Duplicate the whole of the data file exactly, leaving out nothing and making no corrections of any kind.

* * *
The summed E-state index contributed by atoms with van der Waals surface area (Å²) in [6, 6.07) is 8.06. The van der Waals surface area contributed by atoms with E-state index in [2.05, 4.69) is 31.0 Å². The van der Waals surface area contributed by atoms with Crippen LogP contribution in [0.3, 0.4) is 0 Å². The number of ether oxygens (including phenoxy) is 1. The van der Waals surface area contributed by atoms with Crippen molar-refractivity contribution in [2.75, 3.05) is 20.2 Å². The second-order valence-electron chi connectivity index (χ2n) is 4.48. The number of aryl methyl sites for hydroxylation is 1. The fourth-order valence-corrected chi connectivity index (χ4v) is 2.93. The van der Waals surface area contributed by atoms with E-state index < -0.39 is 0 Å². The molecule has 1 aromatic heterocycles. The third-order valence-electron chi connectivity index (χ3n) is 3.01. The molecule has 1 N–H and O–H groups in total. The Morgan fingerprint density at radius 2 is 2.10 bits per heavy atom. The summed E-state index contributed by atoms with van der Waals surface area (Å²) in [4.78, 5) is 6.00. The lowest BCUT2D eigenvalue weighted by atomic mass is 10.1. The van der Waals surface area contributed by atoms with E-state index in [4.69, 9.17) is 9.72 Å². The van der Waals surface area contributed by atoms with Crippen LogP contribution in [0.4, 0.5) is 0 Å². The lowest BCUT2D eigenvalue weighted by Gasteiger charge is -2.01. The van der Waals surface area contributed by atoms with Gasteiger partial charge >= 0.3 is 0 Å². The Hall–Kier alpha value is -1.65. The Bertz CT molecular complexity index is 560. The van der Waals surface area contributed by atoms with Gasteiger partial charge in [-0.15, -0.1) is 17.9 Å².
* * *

The summed E-state index contributed by atoms with van der Waals surface area (Å²) in [6, 6.07) is 8.06. The van der Waals surface area contributed by atoms with E-state index in [2.05, 4.69) is 31.0 Å². The van der Waals surface area contributed by atoms with Crippen LogP contribution in [0.3, 0.4) is 0 Å². The number of ether oxygens (including phenoxy) is 1. The van der Waals surface area contributed by atoms with Crippen molar-refractivity contribution in [2.75, 3.05) is 20.2 Å². The second-order valence-electron chi connectivity index (χ2n) is 4.48. The number of aryl methyl sites for hydroxylation is 1. The fourth-order valence-corrected chi connectivity index (χ4v) is 2.93. The van der Waals surface area contributed by atoms with E-state index < -0.39 is 0 Å². The molecule has 1 aromatic heterocycles. The third-order valence-electron chi connectivity index (χ3n) is 3.01. The molecule has 1 N–H and O–H groups in total. The Morgan fingerprint density at radius 2 is 2.10 bits per heavy atom. The summed E-state index contributed by atoms with van der Waals surface area (Å²) in [4.78, 5) is 6.00. The lowest BCUT2D eigenvalue weighted by atomic mass is 10.1. The van der Waals surface area contributed by atoms with E-state index in [4.69, 9.17) is 9.72 Å². The van der Waals surface area contributed by atoms with Crippen LogP contribution in [0.4, 0.5) is 0 Å². The lowest BCUT2D eigenvalue weighted by Gasteiger charge is -2.01. The van der Waals surface area contributed by atoms with Gasteiger partial charge >= 0.3 is 0 Å². The Hall–Kier alpha value is -1.65. The Bertz CT molecular complexity index is 560. The van der Waals surface area contributed by atoms with Gasteiger partial charge in [-0.15, -0.1) is 17.9 Å².